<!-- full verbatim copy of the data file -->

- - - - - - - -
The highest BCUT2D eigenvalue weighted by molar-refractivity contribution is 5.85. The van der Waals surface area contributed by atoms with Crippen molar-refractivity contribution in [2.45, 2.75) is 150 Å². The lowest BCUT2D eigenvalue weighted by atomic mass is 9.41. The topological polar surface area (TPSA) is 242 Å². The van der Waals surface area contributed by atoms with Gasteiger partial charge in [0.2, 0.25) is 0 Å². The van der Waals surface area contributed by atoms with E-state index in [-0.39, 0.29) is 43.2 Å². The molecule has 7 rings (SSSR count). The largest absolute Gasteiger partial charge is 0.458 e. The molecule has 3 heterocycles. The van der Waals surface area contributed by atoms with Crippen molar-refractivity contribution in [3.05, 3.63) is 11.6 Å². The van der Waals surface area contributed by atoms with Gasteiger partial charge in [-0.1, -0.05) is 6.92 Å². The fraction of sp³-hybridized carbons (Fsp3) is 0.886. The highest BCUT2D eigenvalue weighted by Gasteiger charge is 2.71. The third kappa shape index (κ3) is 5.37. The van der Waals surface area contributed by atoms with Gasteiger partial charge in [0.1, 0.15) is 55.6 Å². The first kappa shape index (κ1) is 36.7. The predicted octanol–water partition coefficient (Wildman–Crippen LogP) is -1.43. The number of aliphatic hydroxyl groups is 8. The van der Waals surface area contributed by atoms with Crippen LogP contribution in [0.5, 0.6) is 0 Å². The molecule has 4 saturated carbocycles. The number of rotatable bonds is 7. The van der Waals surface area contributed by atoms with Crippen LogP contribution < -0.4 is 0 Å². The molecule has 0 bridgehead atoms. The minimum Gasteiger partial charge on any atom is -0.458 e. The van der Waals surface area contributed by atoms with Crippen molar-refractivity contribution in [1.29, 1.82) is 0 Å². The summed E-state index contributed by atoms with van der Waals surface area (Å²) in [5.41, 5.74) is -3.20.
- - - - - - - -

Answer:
The highest BCUT2D eigenvalue weighted by molar-refractivity contribution is 5.85. The van der Waals surface area contributed by atoms with Crippen molar-refractivity contribution in [2.45, 2.75) is 150 Å². The lowest BCUT2D eigenvalue weighted by atomic mass is 9.41. The topological polar surface area (TPSA) is 242 Å². The van der Waals surface area contributed by atoms with Gasteiger partial charge in [0.2, 0.25) is 0 Å². The van der Waals surface area contributed by atoms with E-state index in [-0.39, 0.29) is 43.2 Å². The molecule has 7 rings (SSSR count). The largest absolute Gasteiger partial charge is 0.458 e. The molecule has 3 heterocycles. The van der Waals surface area contributed by atoms with Crippen molar-refractivity contribution in [3.05, 3.63) is 11.6 Å². The van der Waals surface area contributed by atoms with Gasteiger partial charge in [-0.1, -0.05) is 6.92 Å². The fraction of sp³-hybridized carbons (Fsp3) is 0.886. The highest BCUT2D eigenvalue weighted by Gasteiger charge is 2.71. The third kappa shape index (κ3) is 5.37. The van der Waals surface area contributed by atoms with Gasteiger partial charge in [0.1, 0.15) is 55.6 Å². The first kappa shape index (κ1) is 36.7. The predicted octanol–water partition coefficient (Wildman–Crippen LogP) is -1.43. The number of aliphatic hydroxyl groups is 8. The van der Waals surface area contributed by atoms with Crippen LogP contribution in [0.5, 0.6) is 0 Å². The molecule has 4 saturated carbocycles. The number of rotatable bonds is 7. The van der Waals surface area contributed by atoms with Crippen LogP contribution < -0.4 is 0 Å². The molecule has 0 bridgehead atoms. The minimum Gasteiger partial charge on any atom is -0.458 e. The van der Waals surface area contributed by atoms with Crippen molar-refractivity contribution in [1.29, 1.82) is 0 Å². The summed E-state index contributed by atoms with van der Waals surface area (Å²) in [5.41, 5.74) is -3.20.